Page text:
Happy Feet & Danish Poet Top Animated Oscar Honors
"I think every single director, live-action director, now has to take into account animation," Miller continued. "I think, as I said, there's a convergence between them. And you talk to most of those big kinds of filmmakers, the Jim Camerons, and the Spielbergs and the Jacksons and whatever. They are doing that. They are all into it because it's part of our language now; it's part of our repertoire. We have all got to learn it and it's a great way to play. And everyone is so young, it's such a great opportunity, everyone is so young. The average age on this film was 26. And I'm an old fart, and working with them was fantastic."
The hardest contest to call in the animation biz was the Animated Shorts category with THE DANISH POET (NFB) up against LIFTED (Buena Vista/Pixar) by Gary Rydstrom, THE LITTLE MATCHGIRL (Buena Vista/Disney) by Roger Allers and Don Hahn, MAESTRO (Szimplafilm/Kedd Prod.) by Géza M Toth and NO TIME FOR NUTS (20th Century Fox/Blue Sky) by Chris Renaud and Mike Thurmeier.
On stage, shorts animator Kove said, I want to thank the Academy for this wonderful award, it's such an honor and also for continuing to support this animated short category. That really means a lot to us. She continued the theme when talking to reporters backstage. When asked if shorts were an endangered species at one point, she replied, Well, I don't actually think that any animated shorts are an endangered species, I think they're doing really, really well at the moment, but I think what the Oscars do and what the Academy is doing for animators is they're bringing the animated short form out to I mean, I hate to call it the mainstream, because that sounds maybe a bit condescending, that isn't what I mean. I think the animated short community, it's a wonderful eclectic, inclusive community, but it is a little bit insular and I think to have the Academy recognize this film form every year by having a category included in the awards.
I mean, all the films are now available and iTunes some -- and I don't know about the other films -- but mine has been shown all across the states and all across Canada in movie theaters, which is unheard of these days so I think it's tremendously important. And, like I said, I think what the Academy is doing for us is really important and we're really grateful for it.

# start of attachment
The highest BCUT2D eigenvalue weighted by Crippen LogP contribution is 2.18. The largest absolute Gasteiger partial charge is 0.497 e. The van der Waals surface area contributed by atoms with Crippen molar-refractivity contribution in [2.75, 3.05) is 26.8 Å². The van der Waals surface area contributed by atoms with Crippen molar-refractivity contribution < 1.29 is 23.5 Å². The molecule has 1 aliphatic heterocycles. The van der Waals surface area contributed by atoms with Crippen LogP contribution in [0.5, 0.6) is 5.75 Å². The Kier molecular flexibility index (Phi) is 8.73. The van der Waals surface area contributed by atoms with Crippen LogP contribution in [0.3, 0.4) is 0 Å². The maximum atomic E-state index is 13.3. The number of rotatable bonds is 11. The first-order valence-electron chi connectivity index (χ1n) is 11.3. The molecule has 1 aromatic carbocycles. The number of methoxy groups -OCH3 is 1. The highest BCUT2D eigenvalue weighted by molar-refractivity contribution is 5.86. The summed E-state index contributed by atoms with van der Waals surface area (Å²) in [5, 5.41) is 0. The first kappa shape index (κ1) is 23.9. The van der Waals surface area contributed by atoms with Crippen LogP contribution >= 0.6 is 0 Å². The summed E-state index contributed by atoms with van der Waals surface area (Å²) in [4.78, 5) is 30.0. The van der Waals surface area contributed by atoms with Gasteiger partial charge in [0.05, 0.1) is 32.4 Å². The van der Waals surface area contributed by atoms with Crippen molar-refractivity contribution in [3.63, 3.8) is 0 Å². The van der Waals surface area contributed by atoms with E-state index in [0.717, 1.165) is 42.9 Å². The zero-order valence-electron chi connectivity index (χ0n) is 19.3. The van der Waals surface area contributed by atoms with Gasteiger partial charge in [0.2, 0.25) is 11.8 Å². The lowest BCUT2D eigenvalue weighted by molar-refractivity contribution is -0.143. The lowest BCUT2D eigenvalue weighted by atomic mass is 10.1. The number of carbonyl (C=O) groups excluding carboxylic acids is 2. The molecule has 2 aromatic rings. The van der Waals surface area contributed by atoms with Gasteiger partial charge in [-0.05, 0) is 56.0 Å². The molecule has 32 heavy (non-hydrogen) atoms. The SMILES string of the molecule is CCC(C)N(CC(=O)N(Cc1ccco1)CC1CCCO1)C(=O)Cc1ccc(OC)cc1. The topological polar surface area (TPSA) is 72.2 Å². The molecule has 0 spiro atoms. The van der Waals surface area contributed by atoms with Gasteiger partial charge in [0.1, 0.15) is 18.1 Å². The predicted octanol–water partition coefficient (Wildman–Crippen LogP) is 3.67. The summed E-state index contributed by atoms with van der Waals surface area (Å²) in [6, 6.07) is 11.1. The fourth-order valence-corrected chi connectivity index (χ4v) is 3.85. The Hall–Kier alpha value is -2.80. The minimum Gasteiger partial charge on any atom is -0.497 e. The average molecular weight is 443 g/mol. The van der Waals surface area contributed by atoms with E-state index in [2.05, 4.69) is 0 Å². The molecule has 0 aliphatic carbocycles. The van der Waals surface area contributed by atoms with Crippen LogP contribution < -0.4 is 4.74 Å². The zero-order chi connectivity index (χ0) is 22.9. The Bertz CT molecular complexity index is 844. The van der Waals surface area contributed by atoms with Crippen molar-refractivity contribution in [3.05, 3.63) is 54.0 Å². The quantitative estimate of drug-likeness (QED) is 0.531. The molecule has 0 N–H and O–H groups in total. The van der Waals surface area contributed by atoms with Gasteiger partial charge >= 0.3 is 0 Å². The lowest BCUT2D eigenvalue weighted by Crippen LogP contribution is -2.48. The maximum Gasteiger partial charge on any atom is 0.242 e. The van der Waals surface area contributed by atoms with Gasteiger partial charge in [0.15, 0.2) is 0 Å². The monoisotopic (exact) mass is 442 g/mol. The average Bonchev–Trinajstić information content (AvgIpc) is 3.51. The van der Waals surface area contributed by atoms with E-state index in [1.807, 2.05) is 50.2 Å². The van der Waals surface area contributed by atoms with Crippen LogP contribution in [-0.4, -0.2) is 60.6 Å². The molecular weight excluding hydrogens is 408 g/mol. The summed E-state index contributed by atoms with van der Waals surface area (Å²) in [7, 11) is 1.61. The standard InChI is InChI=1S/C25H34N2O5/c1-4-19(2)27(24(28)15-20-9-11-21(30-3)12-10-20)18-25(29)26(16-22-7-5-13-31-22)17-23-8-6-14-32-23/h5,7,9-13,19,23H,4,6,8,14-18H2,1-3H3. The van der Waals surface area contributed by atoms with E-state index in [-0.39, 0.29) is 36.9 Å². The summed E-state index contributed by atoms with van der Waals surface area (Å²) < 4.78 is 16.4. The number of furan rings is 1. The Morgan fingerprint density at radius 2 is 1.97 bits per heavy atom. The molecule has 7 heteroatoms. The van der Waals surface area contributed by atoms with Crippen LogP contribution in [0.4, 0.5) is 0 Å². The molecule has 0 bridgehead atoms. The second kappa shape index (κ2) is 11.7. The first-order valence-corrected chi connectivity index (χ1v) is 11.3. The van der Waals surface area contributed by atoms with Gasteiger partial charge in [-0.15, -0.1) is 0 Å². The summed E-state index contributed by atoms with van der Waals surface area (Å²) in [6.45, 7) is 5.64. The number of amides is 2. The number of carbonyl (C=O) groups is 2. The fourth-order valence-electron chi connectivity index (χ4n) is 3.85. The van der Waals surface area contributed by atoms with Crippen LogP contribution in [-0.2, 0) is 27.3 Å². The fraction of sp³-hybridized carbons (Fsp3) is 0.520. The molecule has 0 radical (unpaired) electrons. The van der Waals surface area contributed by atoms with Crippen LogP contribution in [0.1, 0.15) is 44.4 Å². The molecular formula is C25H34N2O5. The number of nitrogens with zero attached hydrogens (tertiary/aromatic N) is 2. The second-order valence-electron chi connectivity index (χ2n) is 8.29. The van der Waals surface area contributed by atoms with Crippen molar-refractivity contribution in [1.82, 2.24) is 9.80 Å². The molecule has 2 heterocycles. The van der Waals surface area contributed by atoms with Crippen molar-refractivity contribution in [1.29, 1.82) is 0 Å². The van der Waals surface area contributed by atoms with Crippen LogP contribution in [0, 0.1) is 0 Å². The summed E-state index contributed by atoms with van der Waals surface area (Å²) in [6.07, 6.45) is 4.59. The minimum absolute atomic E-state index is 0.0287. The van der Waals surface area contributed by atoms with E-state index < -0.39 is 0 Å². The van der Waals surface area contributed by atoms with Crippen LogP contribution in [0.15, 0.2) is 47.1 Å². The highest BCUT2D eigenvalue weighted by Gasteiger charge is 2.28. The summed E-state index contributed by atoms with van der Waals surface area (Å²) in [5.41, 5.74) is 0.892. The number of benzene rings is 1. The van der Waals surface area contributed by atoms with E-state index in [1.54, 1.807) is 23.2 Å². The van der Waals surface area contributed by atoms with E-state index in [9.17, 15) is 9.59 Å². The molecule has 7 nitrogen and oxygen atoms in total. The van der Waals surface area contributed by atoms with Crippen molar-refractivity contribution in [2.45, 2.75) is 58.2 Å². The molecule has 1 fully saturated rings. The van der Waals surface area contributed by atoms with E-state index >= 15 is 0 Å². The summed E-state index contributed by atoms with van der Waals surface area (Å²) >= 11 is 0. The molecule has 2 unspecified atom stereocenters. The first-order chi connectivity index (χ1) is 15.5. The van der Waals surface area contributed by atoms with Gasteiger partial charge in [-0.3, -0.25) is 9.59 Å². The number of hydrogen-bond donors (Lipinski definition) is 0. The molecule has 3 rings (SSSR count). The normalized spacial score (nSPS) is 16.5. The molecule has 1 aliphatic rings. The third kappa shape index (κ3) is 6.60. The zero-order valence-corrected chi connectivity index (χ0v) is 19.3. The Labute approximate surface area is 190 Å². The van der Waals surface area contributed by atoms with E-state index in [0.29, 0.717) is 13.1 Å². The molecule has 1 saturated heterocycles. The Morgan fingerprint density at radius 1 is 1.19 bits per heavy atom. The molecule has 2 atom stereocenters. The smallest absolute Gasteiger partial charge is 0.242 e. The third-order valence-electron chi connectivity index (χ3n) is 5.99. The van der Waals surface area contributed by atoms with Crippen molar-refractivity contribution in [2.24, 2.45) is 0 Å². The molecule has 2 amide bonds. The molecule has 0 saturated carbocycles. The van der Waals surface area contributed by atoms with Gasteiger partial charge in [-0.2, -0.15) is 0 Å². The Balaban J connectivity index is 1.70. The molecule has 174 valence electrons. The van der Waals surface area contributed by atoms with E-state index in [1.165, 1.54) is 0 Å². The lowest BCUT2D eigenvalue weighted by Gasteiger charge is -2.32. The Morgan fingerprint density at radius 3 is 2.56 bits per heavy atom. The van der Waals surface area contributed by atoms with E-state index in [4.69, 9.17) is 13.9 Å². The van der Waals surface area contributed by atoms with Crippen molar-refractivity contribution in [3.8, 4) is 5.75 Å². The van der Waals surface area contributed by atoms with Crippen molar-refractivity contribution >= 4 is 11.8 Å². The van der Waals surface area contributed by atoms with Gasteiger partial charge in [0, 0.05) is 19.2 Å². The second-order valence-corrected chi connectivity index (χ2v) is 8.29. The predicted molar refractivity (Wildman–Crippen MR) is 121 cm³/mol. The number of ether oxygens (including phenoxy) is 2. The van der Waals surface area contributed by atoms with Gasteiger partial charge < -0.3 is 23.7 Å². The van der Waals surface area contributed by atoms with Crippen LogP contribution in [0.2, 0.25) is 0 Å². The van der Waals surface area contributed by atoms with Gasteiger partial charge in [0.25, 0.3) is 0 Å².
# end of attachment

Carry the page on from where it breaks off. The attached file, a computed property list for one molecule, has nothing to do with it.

She told AWN spending the past week touring studios with the other shorts nominees had been really inspiring. As far as the medium is concerned and length of film, I'm still quite attached to the short film format, she said. It is liberating to be able to do what I do and I just really want to do it again, I'm completely hooked on it, it's wonderful.
And I like to draw, you know, so I'll probably keep doing that for a while longer, responding to if she might experiment in other styles of animation.
During their onstage acceptance for VFX, Knoll said, You know the naysayers said that four blind kids from the Bronx couldn't make it in visual effects, but here we are. First, I got to thank Jerry Bruckheimer for entrusting us with this great, big project. Thanks to Gore Verbinski, your vast imagination, your humor, your tireless work ethic and that's why we're up here. Thank you.
Backstage, Knoll told VFXWORLD, Probably the thing we're working on right now is just making our life difficult and miserable. It's a lot of very tough computer-generated water. It was hard. It was hard for the POSEIDON guys, it was hard for SUPERMAN, it's hard for us too, and we're doing some work that's very demanding in that area.
Gibson added, Also, just the amount of work in the film is pretty staggering. We're pretty close to 2,000 shots, which is really about as many shots as were in the first two films combined with a dramatically shortened schedule.
Sound editing went to Alan Robert Murray for LETTERS FROM IWO JIMA (Warner Bros.), winner in that category the night before at the Golden Reel Awards.